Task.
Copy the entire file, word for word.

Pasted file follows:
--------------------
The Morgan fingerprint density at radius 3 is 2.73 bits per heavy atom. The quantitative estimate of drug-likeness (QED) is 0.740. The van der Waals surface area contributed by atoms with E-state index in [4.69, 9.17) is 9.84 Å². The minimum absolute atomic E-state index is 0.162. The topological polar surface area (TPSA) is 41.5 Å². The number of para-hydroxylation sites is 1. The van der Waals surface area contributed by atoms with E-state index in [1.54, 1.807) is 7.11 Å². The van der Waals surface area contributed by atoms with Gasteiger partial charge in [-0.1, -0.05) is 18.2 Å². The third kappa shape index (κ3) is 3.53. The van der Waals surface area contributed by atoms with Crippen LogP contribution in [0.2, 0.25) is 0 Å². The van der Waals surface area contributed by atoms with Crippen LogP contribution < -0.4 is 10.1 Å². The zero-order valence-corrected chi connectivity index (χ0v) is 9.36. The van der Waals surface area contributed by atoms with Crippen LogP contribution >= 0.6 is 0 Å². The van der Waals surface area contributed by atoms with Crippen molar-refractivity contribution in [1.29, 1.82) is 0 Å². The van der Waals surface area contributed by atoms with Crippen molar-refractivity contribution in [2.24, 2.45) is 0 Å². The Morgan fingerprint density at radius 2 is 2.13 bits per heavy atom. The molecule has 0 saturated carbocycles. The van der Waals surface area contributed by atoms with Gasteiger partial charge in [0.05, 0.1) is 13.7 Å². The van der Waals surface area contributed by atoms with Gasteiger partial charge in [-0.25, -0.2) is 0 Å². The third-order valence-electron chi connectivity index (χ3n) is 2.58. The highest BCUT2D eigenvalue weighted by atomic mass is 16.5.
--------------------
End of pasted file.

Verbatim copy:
The Morgan fingerprint density at radius 3 is 2.73 bits per heavy atom. The quantitative estimate of drug-likeness (QED) is 0.740. The van der Waals surface area contributed by atoms with E-state index in [4.69, 9.17) is 9.84 Å². The minimum absolute atomic E-state index is 0.162. The topological polar surface area (TPSA) is 41.5 Å². The number of para-hydroxylation sites is 1. The van der Waals surface area contributed by atoms with E-state index in [1.54, 1.807) is 7.11 Å². The van der Waals surface area contributed by atoms with Gasteiger partial charge in [-0.1, -0.05) is 18.2 Å². The third kappa shape index (κ3) is 3.53. The van der Waals surface area contributed by atoms with Crippen LogP contribution in [0.2, 0.25) is 0 Å². The van der Waals surface area contributed by atoms with Crippen LogP contribution < -0.4 is 10.1 Å². The zero-order valence-corrected chi connectivity index (χ0v) is 9.36. The van der Waals surface area contributed by atoms with Crippen LogP contribution >= 0.6 is 0 Å². The van der Waals surface area contributed by atoms with Crippen molar-refractivity contribution in [1.29, 1.82) is 0 Å². The van der Waals surface area contributed by atoms with Crippen molar-refractivity contribution in [2.24, 2.45) is 0 Å². The Morgan fingerprint density at radius 2 is 2.13 bits per heavy atom. The molecule has 0 saturated carbocycles. The van der Waals surface area contributed by atoms with Gasteiger partial charge in [0.05, 0.1) is 13.7 Å². The van der Waals surface area contributed by atoms with Gasteiger partial charge in [-0.25, -0.2) is 0 Å². The third-order valence-electron chi connectivity index (χ3n) is 2.58. The highest BCUT2D eigenvalue weighted by atomic mass is 16.5.